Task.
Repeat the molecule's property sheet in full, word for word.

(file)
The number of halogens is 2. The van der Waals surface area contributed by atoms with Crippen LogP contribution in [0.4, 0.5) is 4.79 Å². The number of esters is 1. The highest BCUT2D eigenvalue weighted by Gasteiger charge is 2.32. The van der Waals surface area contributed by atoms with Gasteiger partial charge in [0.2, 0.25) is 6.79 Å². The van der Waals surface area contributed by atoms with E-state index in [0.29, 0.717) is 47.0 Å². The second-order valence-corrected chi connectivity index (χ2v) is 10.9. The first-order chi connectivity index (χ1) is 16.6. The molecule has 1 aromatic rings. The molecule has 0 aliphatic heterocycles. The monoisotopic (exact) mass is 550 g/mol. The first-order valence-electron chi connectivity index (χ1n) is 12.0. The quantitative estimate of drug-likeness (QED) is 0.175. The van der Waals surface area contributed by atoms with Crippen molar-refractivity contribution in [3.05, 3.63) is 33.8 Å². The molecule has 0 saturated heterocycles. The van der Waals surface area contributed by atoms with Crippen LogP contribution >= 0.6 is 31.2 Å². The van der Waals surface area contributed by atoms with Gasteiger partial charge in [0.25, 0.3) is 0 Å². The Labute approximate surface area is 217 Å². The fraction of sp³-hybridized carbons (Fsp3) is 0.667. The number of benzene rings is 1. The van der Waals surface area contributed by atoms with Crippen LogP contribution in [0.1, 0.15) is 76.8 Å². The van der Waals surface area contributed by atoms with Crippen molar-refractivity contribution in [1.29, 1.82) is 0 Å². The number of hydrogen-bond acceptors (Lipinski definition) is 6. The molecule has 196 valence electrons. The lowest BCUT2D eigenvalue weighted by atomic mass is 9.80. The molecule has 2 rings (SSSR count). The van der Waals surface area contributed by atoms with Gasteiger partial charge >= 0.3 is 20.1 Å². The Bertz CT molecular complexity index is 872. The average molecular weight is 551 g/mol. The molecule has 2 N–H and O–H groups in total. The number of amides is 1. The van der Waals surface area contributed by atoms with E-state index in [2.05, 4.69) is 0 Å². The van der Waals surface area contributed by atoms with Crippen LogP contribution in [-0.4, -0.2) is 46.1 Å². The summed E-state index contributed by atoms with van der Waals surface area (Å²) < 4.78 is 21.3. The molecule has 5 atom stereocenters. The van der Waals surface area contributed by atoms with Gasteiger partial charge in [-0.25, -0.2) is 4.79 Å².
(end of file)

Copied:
The number of halogens is 2. The van der Waals surface area contributed by atoms with Crippen LogP contribution in [0.4, 0.5) is 4.79 Å². The number of esters is 1. The highest BCUT2D eigenvalue weighted by Gasteiger charge is 2.32. The van der Waals surface area contributed by atoms with Gasteiger partial charge in [0.2, 0.25) is 6.79 Å². The van der Waals surface area contributed by atoms with E-state index in [0.29, 0.717) is 47.0 Å². The second-order valence-corrected chi connectivity index (χ2v) is 10.9. The first-order chi connectivity index (χ1) is 16.6. The molecule has 1 aromatic rings. The molecule has 0 aliphatic heterocycles. The monoisotopic (exact) mass is 550 g/mol. The first-order valence-electron chi connectivity index (χ1n) is 12.0. The quantitative estimate of drug-likeness (QED) is 0.175. The van der Waals surface area contributed by atoms with Crippen molar-refractivity contribution in [3.05, 3.63) is 33.8 Å². The molecule has 0 saturated heterocycles. The van der Waals surface area contributed by atoms with Crippen LogP contribution >= 0.6 is 31.2 Å². The van der Waals surface area contributed by atoms with Gasteiger partial charge in [0.25, 0.3) is 0 Å². The Labute approximate surface area is 217 Å². The fraction of sp³-hybridized carbons (Fsp3) is 0.667. The number of benzene rings is 1. The van der Waals surface area contributed by atoms with Crippen LogP contribution in [0.1, 0.15) is 76.8 Å². The van der Waals surface area contributed by atoms with Crippen molar-refractivity contribution in [1.29, 1.82) is 0 Å². The number of hydrogen-bond acceptors (Lipinski definition) is 6. The molecule has 196 valence electrons. The lowest BCUT2D eigenvalue weighted by atomic mass is 9.80. The molecule has 2 rings (SSSR count). The van der Waals surface area contributed by atoms with Gasteiger partial charge >= 0.3 is 20.1 Å². The Bertz CT molecular complexity index is 872. The average molecular weight is 551 g/mol. The molecule has 2 N–H and O–H groups in total. The number of amides is 1. The van der Waals surface area contributed by atoms with E-state index in [2.05, 4.69) is 0 Å². The van der Waals surface area contributed by atoms with Crippen LogP contribution in [-0.4, -0.2) is 46.1 Å². The summed E-state index contributed by atoms with van der Waals surface area (Å²) < 4.78 is 21.3. The molecule has 5 atom stereocenters. The van der Waals surface area contributed by atoms with Gasteiger partial charge in [-0.25, -0.2) is 4.79 Å².